The question of whether Uber is a “two-sided platform” is important because it defines Uber’s role in the market for on-demand car rides. To be considered “two-sided,” a company must sit between final customers and upstream goods- or service-providers, operating as the unique seller to customers and as the unique buyer to producers. If the courts find that all that Uber does is provide a convenient app to independent drivers, then it would be no more involved in the ride-sharing market than, say, car manufacturers, and by implication would be no more responsible for the industry’s anti-competitive practices.

Most major tech-sector players structure themselves as two-sided platforms. Amazon, for example, buys books, household goods, and original programming to stream, and sells them to customers via its website and mobile app. Google, Facebook, and Apple are all two-sided platforms as well: They connect customers with app suppliers via “app stores” and the like, and the programmers of those software programs tailor their products to be sold on particular platforms.

The last famous antitrust case in the the tech sector was in the 1990s against Microsoft, which was sued on the grounds that its Windows operating system amounted to a platform monopoly with dominant market share for operating systems in desktop computers. The Justice Department alleged that by bundling Internet Explorer with Windows on basically every new PC, Microsoft was abusing its control over nearly all end-users to favor its own web-browsing software (Explorer) over that of its then-chief competitor, Netscape. That case forced Microsoft to make Windows compatible with other upstream web browsers, and to make its business software package Microsoft Office compatible with Apple's operating system—a key reason for Apple's renaissance over the last two decades.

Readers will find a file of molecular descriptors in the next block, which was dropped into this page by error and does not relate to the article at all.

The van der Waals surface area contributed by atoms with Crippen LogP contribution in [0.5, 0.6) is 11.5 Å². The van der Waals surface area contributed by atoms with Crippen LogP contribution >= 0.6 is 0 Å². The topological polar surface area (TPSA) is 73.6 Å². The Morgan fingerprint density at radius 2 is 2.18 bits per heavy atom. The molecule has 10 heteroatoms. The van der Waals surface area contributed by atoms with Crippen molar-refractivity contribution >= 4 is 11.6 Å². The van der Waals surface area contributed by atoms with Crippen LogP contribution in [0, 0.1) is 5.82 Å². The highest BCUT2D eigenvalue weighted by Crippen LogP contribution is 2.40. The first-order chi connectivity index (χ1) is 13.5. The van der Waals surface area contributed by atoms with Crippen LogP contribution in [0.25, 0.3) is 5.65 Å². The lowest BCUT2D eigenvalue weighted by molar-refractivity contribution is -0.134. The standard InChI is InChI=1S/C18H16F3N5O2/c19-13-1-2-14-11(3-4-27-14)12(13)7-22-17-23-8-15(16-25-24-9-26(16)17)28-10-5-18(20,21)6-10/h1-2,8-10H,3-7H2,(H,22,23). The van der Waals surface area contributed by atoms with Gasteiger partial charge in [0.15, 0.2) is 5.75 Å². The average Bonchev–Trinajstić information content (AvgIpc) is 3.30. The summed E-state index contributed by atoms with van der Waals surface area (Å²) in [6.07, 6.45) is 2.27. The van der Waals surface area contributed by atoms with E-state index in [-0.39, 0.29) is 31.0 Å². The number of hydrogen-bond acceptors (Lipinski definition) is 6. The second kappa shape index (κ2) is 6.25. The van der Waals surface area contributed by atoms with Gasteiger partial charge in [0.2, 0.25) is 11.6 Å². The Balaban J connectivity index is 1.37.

On the surface, the notion that Uber is a two-sided platform when it comes to its on-demand app-based taxi service may seem self-evident. After all, customers use the app to contact an Uber driver; Uber sets the price and charges the customer, and the driver's ultimate payment comes from Uber, according to rates Uber sets (including surge pricing). To the lay observer, Uber is buying something from drivers—rides—and selling them to customers.

But Uber's own position is that it is not a two-sided platform. In its motion to dismiss Meyer’s antitrust suit, Kalanick’s lawyers wrote that “Uber is not a transportation company and does not employ drivers to directly provide transportation services” and that “[d]rivers using the App are independent firms that are in competition with one another for riders.” In fact, Kalanick's lawyers contend that Uber is an upstream supplier that licenses an app to downstream drivers, who then use it to make contact with their own customers—suggesting that if anything, the drivers are the platform for the app.

Some economists argue that Uber and comparable companies belong to a class by themselves. Economists Seth Harris and Alan Krueger have proposed that Congress create a “third category” of employment under labor law built around independent workers. Harris and Krueger argue that Uber’s market structure is triangular, with customers, drivers, and the company itself each occupying separate nodes. Uber's own lingo describes its workers as “driver-partners,” an apparent bid to avoid labeling them employees. In fact, the “driver-partner” construct cleverly allows Uber to tie workers closely to the company when it’s convenient, and to hold them at arm’s length in the context of employment law.